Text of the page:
So maybe the new weekly blog post coming to PhilipGlass.com on Mondays won’t be the first stop every author makes on his or her read-in for the day. But you could do worse.
Richard Guerin has begun editing “Glass Notes” each week, and the very first thing we read there this Monday was that Glass’ Symphony No. 10 release from Orange Mountain Music was chosen by Q2 Music as its Album of the Week.
Even for Glass, this is an uncommonly crowd-pleasing piece of music.
Thanks to Glass’ long friendship with conductor Dennis Russell Davies — we wrote about this in our Thought Catalog #MusicForWriters interview with Davies’ wife, the pianist Maki Namekawa — he has ducked the superstition around a ninth symphony and returned to his symphonic canon with the exhilaration of a man who reached No. 10. The work couldn’t be in better hands than with Davies and the Bruckner Orchester Linz in this smart, agile evocation.
Do you know Glass’ superb Days and Nights in Rocinha? When the grandeur of his 10th Symphony starts to get to you — and you realize that both the instrumentation and the majestic cadences and builds are reminding you of Rocinha — know that this symphony premiered in 2008 as Los Paisajes del Rio, a work written to cap that year’s Expo Zaragoza Spain. It won’t surprise you to learn that the 10th started life as a fireworks piece, meant to accompany the show’s closing pyrotechnics at waterside, gorgeous.
The composer then went to work setting the piece for full symphony when it became apparent that closing fireworks fests wouldn’t offer a lot of chances for performances. And, as the articulate Guerin’s fine liner notes tell us, Glass was ready for a logical question:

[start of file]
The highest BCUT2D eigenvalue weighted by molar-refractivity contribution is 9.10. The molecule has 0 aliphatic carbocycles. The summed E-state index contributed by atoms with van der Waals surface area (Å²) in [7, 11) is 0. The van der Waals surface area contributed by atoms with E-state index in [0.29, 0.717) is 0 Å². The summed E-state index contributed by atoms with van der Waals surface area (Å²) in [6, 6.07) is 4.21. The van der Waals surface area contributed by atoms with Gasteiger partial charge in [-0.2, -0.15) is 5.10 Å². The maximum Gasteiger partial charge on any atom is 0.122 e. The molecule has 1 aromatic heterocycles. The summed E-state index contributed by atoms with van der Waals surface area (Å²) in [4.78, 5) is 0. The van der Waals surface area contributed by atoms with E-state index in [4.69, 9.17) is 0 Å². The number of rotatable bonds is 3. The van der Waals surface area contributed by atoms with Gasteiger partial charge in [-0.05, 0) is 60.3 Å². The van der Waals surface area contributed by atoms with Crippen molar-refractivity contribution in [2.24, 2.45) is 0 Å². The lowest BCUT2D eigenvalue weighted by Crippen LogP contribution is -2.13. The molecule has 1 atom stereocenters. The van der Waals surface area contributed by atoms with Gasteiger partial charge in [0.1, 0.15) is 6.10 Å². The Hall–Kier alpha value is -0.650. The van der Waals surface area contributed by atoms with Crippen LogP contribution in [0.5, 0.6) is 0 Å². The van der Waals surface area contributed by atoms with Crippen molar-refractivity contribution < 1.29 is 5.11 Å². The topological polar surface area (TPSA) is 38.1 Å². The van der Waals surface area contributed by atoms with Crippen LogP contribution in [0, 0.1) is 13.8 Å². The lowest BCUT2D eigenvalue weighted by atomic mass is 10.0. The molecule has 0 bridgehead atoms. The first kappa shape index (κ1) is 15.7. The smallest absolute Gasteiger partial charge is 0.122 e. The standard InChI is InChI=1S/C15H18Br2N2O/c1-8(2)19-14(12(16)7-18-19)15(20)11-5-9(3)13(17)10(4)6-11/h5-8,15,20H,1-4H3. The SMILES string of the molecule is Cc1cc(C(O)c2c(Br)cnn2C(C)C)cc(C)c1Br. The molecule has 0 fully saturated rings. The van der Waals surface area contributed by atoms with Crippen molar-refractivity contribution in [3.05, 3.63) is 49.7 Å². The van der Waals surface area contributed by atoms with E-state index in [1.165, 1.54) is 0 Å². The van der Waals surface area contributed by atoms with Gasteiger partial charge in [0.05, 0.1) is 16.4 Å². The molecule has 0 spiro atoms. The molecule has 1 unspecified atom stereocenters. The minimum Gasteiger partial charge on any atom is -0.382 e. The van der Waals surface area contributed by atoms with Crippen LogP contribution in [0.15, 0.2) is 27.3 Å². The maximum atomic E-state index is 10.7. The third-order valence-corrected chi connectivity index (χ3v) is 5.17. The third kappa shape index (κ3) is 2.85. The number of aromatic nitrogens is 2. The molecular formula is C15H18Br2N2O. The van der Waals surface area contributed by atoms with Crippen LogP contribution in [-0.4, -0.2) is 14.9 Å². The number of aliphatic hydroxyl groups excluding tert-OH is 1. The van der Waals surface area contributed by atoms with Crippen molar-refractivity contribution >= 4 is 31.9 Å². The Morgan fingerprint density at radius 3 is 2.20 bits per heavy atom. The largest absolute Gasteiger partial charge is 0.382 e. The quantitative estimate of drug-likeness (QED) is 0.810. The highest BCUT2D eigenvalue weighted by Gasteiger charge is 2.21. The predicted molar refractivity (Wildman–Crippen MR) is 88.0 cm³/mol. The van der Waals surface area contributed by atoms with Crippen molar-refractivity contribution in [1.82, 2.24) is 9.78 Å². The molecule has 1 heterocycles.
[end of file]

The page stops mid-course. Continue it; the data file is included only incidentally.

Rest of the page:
The reason composers re-use pieces is not because they run out of ideas. The reason is because you have a good piece buried in a piece of music that no one is ever going to play…So you have to put it into a new format. I’d say that this music was saved from sure oblivion by putting it into this symphony.
And even the composer seems to be glad things went as they did. The original, he says — the last of a marvelous repertoire composed for the long-running Glass Ensemble — couldn’t be adequately performed with the instrumentation available in that smaller (but much-loved) group. Full orchestration kicks open the result you hear now, with its busy, clanging opening and rugged, celestial apex in the closing fifth movement.
About 35 minutes long, the 10th basically sets dancing everything we know Glass for. Fraught with interrupted lines, hammered along by its own relentless percussion, this is the world of racing clouds and banging chords that we love, a picture of our time that no one else has painted with such a palette. There’s no other like him.
Early in my arts-criticism career, I was assigned to cover a tour performance of the Glass Ensemble and arrived at the end of a long day for the show with a splitting headache. I sat in the house waiting for the concert to start, wondering what I was doing there, fingering my car keys in my pocket — fortunately the house lights went out before I could escape.
The ensemble did something I’d never seen: it worked in a circle onstage, about eight players including Glass, all in black, looking like chic stagehands, frankly, all of them facing in toward the center of the stage. The logic here took a moment to sink in. Everything was amplified, everything was processed, there was no need for these musicians to face us, the audience. They needed much more to see Glass and each other for their cues.
And in the audience, we felt far from left out just because we saw a couple of the players’ backs. Instead, we felt privileged to be able to watch. Within seconds, the explosive, shattering repetitions of Glass’ trademark loops were slamming through this huge auditorium, as I’d later describe it to a colleague in the newsroom, as if “they were scrubbing our brains.” I still remember the phrase.
What headache? That thing was gone within minutes of the performance starting and what I’d learned about the power of Glass’ language is that it’s a lingo your nervous system itself seems to grok. Forget your ears. Loaded with melody, yes, the purest Glass passages nevertheless seem to move on waves of rhythm and energy aimed right at your solar plexus.